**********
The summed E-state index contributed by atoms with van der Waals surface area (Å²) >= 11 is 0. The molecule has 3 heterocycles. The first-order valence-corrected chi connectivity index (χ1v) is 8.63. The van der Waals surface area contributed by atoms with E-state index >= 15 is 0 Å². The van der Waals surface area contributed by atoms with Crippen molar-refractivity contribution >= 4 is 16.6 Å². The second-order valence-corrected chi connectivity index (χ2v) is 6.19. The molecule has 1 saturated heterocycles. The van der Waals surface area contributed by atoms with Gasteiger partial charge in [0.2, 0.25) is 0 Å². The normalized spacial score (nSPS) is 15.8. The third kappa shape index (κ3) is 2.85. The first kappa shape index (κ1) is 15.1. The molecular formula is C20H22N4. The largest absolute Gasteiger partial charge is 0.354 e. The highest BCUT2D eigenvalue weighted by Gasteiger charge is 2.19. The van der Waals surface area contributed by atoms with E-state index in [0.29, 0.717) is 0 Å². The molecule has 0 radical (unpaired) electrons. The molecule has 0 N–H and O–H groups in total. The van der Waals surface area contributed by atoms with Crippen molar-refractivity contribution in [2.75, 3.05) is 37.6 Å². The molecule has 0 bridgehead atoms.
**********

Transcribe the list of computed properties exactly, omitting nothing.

The summed E-state index contributed by atoms with van der Waals surface area (Å²) >= 11 is 0. The molecule has 3 heterocycles. The first-order valence-corrected chi connectivity index (χ1v) is 8.63. The van der Waals surface area contributed by atoms with E-state index >= 15 is 0 Å². The van der Waals surface area contributed by atoms with Crippen molar-refractivity contribution >= 4 is 16.6 Å². The second-order valence-corrected chi connectivity index (χ2v) is 6.19. The molecule has 1 saturated heterocycles. The van der Waals surface area contributed by atoms with Gasteiger partial charge in [0.2, 0.25) is 0 Å². The normalized spacial score (nSPS) is 15.8. The third kappa shape index (κ3) is 2.85. The first kappa shape index (κ1) is 15.1. The molecular formula is C20H22N4. The largest absolute Gasteiger partial charge is 0.354 e. The highest BCUT2D eigenvalue weighted by Gasteiger charge is 2.19. The van der Waals surface area contributed by atoms with E-state index in [0.29, 0.717) is 0 Å². The molecule has 0 radical (unpaired) electrons. The molecule has 0 N–H and O–H groups in total. The van der Waals surface area contributed by atoms with Crippen molar-refractivity contribution in [2.75, 3.05) is 37.6 Å². The molecule has 0 bridgehead atoms.